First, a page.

The Baltimore Ravens cleared the first hurdle in their effort to build a new Owings Mills training center yesterday when the Baltimore County Planning Board recommended rezoning 25 acres for the facility.
The recommendation, approved 7-4, goes to the County Council for a final vote.
The board voted after 90 minutes of intense debate over whether the land should be rezoned and the project's financial implications for the county.
The proposed training facility, which would include four football fields, a training area and administrative offices, would sit on part of 322 acres the county has purchased for Northwest Regional Park.
West of Deer Park Road
The property being considered for the Ravens is on the west side of Deer Park Road.
The east side of the road is set aside for four baseball fields, three athletic fields, community gardens and a playground.
Leading the dissenters was board member Dorothy Foos, who expressed concern about the precedent rezoning the property might set.
"I have a real problem in that if we just arbitrarily change zoning then we are participating in spot zoning," Foos said. "I think it's dangerous when we take zoning and arbitrarily change it."
Other board members countered that accommodating the team could keep them from moving out of the county.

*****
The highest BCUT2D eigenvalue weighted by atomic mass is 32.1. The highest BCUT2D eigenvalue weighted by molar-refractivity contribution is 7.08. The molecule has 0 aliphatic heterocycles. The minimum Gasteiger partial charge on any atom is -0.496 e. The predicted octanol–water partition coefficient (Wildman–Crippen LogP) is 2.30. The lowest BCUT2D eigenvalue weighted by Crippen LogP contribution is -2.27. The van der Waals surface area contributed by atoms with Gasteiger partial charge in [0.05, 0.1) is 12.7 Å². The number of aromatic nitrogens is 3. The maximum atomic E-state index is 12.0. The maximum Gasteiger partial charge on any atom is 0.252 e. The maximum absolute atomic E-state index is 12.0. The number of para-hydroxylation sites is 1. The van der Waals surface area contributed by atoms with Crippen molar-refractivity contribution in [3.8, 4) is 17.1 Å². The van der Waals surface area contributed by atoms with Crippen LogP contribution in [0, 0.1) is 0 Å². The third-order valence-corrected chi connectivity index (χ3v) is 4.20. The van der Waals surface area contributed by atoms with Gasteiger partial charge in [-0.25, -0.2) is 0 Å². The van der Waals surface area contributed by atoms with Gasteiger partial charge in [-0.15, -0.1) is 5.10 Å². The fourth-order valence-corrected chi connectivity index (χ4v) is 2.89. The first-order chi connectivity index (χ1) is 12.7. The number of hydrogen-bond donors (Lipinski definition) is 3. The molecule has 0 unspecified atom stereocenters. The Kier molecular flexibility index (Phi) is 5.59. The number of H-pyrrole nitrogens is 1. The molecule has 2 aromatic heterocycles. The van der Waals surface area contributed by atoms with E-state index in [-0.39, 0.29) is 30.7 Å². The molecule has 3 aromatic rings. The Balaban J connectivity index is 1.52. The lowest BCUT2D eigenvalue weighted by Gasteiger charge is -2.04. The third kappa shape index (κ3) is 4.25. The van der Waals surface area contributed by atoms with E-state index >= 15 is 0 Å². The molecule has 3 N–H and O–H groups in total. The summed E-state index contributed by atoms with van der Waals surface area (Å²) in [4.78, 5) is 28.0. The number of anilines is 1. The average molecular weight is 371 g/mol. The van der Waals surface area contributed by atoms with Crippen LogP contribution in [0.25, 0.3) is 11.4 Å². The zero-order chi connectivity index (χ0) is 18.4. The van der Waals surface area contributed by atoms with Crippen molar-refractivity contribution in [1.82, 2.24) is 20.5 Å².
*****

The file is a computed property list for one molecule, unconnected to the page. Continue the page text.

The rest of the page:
"They're going to move, so it would be good to keep them in Baltimore County," board member Gordon K. Harden said. "There's a civic pride here."
Questions on financing
Board members peppered county officials with questions about financial arrangements.
The current training center has become a source of dispute in Baltimore City, which leases the facility to the Ravens for $1 a year. City Comptroller Joan M. Pratt recommended that the team be charged $300,000.
Robert L. Hannon, executive director of the county's Department of Economic Development, said that although the county and team have had preliminary discussions about costs, terms have not been finalized.
Hannon told the board that the agreement will be at a minimum "revenue neutral," a term that pleased board member Ellwood A. Sinsky.
"What's important is that term 'revenue neutral,'" Sinsky said. "Because we don't want the county paying for this."
Since the former Cleveland Browns arrived in Baltimore in 1996 and were rechristened the Ravens, the team has been using the city-owned training complex of the Baltimore Colts at 11001 Owings Mills Blvd.
The proposed site is about three miles west of that facility.